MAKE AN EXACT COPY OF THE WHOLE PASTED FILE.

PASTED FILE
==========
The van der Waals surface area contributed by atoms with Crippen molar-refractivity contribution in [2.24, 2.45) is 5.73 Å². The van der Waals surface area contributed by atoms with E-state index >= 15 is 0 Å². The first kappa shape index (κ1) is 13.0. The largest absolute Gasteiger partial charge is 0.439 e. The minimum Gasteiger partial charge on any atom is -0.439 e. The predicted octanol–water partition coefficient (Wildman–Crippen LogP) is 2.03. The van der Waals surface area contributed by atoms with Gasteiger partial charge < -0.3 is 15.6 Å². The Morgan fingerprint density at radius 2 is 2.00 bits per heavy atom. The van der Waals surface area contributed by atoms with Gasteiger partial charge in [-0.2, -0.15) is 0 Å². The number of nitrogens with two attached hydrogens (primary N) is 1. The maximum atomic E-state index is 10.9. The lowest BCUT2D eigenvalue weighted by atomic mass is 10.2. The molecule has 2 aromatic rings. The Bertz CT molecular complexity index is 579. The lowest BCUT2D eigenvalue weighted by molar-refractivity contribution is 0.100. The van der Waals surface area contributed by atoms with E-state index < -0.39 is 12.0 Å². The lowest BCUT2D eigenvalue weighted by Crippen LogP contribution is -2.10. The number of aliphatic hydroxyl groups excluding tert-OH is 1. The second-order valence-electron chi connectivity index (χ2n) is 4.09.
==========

The van der Waals surface area contributed by atoms with Crippen molar-refractivity contribution in [2.24, 2.45) is 5.73 Å². The van der Waals surface area contributed by atoms with E-state index >= 15 is 0 Å². The first kappa shape index (κ1) is 13.0. The largest absolute Gasteiger partial charge is 0.439 e. The minimum Gasteiger partial charge on any atom is -0.439 e. The predicted octanol–water partition coefficient (Wildman–Crippen LogP) is 2.03. The van der Waals surface area contributed by atoms with Gasteiger partial charge < -0.3 is 15.6 Å². The Morgan fingerprint density at radius 2 is 2.00 bits per heavy atom. The van der Waals surface area contributed by atoms with Gasteiger partial charge in [-0.2, -0.15) is 0 Å². The number of nitrogens with two attached hydrogens (primary N) is 1. The maximum atomic E-state index is 10.9. The lowest BCUT2D eigenvalue weighted by atomic mass is 10.2. The molecule has 2 aromatic rings. The Bertz CT molecular complexity index is 579. The lowest BCUT2D eigenvalue weighted by molar-refractivity contribution is 0.100. The van der Waals surface area contributed by atoms with E-state index < -0.39 is 12.0 Å². The lowest BCUT2D eigenvalue weighted by Crippen LogP contribution is -2.10. The number of aliphatic hydroxyl groups excluding tert-OH is 1. The second-order valence-electron chi connectivity index (χ2n) is 4.09.